This isn’t a new car, but rather the Kia Niro has made a triumphant return. The SUV, which is the Korean brand’s first hybrid car on sale here in Singapore, actually debuted almost exactly two years ago. We found it a sterling first effort from Kia, but the car was hampered by a bad VES score (C1), which drove the price up and sales down.
The Niro returns with a VES score of A2 – the $10k rebate – which makes its sticker price of $109,999 with COE much more tenable.
Hey we’ve seen you here before, right? The Leaf was on show last year as well, and it’s previewed at the show in 2019 as you can see here, but the difference is that the Leaf will be going on sale in Q2 this year.
What we said, spec-wise, last time around still stands: It’s all new, and has a 40kWh lithium-ion battery pack with a quoted range of 400km, as well as a more powerful electric motor with 150hp and 320Nm.
Besides being a practical five-door hatchback, the Leaf also has Nissan’s new ProPilot assist system, which like many semi-autonomous systems will help the driver steer, brake and accelerate under certain conditions (though it’s not fully autonomous).
Like the Nissan Pulsar, oldtime Nissan fans will recognise the Serena name from its multi-purpose vehicle (MPV) of the recent past, but this Serena aims at shaking things up considerably.
The cool thing is Nissan says it’ll be selling the Serena e-Power here in Singapore come the second half of 2019, and that all Nissans will eventually have an E-Power variant.
The car, first announced at the Tokyo Motor Show in October 2017, has only been sold in Japan thus far. It has a 136hp motor with a 1.8kWh battery pack, and the petrol engine is good for 84hp.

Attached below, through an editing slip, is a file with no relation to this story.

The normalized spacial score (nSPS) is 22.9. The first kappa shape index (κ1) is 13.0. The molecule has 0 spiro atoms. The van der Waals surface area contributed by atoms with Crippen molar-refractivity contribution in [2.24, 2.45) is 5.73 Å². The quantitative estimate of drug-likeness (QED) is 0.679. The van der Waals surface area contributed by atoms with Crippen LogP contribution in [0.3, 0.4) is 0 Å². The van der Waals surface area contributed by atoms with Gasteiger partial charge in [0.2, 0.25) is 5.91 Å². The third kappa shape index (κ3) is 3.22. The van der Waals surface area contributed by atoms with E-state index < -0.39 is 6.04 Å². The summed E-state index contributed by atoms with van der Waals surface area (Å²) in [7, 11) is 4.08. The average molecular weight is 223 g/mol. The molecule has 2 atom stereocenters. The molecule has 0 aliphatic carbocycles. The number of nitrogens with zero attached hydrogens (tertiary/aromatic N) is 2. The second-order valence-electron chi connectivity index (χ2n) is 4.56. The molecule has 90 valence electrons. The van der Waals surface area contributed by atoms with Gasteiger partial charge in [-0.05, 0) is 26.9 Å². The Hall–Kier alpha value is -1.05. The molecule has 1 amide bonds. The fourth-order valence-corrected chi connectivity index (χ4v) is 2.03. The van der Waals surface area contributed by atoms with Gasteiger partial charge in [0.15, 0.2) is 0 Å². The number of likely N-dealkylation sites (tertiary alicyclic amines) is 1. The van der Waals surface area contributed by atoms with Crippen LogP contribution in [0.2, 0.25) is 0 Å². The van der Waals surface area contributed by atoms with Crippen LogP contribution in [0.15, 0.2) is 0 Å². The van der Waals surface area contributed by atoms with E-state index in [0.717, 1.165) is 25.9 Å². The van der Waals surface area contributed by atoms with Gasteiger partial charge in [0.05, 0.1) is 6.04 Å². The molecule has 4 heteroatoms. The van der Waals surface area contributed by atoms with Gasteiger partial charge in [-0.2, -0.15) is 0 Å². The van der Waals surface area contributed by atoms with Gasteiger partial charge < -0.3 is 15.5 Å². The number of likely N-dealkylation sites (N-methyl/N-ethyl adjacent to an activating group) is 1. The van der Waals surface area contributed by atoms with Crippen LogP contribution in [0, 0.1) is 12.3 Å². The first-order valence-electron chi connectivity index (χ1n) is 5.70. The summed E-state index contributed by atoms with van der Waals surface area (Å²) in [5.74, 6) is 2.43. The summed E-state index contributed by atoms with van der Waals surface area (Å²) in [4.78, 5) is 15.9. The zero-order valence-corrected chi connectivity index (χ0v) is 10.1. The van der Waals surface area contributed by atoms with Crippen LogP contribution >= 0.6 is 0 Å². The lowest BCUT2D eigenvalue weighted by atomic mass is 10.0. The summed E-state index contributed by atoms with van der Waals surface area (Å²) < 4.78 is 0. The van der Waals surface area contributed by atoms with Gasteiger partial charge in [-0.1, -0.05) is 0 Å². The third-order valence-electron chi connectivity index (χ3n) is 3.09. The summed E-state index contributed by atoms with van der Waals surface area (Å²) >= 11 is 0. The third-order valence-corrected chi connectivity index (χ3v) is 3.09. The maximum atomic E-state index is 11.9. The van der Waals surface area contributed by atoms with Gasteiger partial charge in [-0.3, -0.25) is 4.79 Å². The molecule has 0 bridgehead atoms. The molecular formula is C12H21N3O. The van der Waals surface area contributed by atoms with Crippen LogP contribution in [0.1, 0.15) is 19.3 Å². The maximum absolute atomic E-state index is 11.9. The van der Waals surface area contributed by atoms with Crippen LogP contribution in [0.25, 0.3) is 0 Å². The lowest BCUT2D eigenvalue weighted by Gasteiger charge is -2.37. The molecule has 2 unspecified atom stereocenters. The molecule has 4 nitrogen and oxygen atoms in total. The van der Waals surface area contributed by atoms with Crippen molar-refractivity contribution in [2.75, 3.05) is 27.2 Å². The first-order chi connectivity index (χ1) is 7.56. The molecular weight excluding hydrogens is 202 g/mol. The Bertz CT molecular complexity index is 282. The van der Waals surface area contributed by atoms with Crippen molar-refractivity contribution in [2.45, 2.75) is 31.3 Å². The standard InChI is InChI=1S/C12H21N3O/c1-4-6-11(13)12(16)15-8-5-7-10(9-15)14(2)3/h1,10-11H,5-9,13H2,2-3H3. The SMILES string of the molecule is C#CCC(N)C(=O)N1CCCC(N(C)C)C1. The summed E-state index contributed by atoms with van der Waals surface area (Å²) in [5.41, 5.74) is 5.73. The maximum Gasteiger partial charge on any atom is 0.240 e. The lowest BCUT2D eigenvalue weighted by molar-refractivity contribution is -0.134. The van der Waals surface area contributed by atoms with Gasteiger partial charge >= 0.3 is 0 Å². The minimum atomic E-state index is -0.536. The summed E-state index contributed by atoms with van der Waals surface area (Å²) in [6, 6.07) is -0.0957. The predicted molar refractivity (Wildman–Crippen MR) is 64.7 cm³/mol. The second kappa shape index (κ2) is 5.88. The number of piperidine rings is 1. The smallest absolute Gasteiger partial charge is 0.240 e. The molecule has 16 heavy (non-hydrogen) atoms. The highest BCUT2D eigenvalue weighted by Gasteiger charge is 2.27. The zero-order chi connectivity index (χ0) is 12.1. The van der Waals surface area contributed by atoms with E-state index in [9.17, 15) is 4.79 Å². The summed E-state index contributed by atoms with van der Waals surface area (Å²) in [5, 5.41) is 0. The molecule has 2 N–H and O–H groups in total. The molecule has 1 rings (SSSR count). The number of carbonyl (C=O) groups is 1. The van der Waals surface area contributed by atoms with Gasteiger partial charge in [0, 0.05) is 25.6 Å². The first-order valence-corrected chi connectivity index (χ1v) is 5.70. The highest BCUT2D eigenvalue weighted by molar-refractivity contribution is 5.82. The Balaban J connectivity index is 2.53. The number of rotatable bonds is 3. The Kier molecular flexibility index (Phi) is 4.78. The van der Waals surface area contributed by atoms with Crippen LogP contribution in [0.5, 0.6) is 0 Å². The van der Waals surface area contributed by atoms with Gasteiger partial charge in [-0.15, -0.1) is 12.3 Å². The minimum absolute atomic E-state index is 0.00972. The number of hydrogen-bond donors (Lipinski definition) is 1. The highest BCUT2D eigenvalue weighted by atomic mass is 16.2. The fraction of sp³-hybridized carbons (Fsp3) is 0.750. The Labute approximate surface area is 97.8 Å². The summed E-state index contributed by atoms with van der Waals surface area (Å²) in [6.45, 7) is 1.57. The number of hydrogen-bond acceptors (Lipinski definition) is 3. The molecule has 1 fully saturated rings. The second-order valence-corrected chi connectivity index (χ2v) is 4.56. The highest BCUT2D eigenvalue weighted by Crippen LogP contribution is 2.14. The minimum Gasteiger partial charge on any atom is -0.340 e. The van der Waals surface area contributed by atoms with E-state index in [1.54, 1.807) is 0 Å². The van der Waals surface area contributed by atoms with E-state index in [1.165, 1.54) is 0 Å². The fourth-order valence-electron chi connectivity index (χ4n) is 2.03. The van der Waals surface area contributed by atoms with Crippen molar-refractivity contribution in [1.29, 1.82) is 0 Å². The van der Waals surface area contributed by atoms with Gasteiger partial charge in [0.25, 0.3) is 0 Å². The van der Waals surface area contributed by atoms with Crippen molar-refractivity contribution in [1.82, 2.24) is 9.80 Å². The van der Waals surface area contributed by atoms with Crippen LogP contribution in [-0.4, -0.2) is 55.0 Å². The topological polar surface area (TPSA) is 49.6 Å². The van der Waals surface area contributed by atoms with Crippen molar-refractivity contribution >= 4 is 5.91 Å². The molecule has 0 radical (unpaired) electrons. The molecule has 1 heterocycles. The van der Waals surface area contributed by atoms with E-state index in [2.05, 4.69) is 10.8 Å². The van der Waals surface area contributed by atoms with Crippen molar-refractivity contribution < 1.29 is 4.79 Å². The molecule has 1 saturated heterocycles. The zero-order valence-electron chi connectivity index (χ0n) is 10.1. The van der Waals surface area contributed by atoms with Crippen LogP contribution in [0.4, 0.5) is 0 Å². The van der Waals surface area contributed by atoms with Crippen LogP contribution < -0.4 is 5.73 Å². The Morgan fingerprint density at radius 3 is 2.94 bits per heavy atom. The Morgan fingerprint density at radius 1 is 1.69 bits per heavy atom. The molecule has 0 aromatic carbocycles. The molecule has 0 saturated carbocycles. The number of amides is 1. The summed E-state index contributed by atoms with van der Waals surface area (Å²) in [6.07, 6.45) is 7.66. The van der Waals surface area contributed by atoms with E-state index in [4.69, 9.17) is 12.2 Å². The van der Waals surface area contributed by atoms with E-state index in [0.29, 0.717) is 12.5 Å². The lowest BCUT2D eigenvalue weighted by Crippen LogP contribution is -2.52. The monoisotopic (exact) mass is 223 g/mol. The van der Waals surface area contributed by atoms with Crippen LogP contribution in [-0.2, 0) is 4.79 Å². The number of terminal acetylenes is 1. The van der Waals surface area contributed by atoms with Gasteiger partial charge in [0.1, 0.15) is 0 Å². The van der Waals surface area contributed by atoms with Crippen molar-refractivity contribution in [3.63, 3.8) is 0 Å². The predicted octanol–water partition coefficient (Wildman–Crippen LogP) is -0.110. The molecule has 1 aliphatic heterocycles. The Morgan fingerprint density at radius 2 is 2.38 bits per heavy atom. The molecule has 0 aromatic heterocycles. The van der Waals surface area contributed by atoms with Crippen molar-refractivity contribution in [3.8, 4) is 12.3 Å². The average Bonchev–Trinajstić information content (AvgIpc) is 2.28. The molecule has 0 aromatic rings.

It’s a hybrid, but it’s neither a conventional petrol-electric hybrid, nor is it a plug-in hybrid, E-Power is Nissan’s own unique take on hybrids/EVs.
Instead, the Serena e-Power has a battery that can be charged by its ultra-efficient 1.2-litre three-cylinder engine – the engine itself doesn’t turn the car’s wheels, it only charges the battery pack.
How does that make sense? By having an engine that only adds range and doesn’t need to operate over a range of revs – it’s constant, like a generator – it operates more efficiently.
Nissan says the car will do 4.0L/100km, so it’s on par with existing hybrids, though the fact that you can’t charge it at all for short range work, like a PHEV, hobbles it a little.
Ju-Len test drove the Note e-Power, the first Nissan e-Power car, and said, “The Note E-Power does deliver much of what EVs do, with delightfully zippy acceleration
and (when the generator isn’t operating) blissful silence. The relatively low cost and the fact that you don’t need charging stations mean it could be the car that breaks down the barrier between drivers and widespread acceptance of EV technology here.”
Motoring journalists are genetically-programmed to be predisposed towards wagons at an almost instinctual level, so a wagon ahem sorry, Sport Turismo, with all the usual Porsche points of excellent drivability, practicality and usefulness plus eco-friendliness is an instant hit for us.
The PHEV version of the Panamera Sport Turismo is exactly that, since we’ve tested the Panamera Sport Turismo and found it one of the best cars around, while the regular Panamera PHEV is no slouch either. The only thing better? The electric/V8 rocketship that is the Panamera Turbo S E-Hybrid Sport Turismo with 680hp.
Porsche’s forthcoming, fully-electric four-door GT, the Taycan was at the Singapore Motorshow too…sort of. We were disappointed a full scale model wasn’t there at least, but hey, at least we can share with you all there is to about it at this point.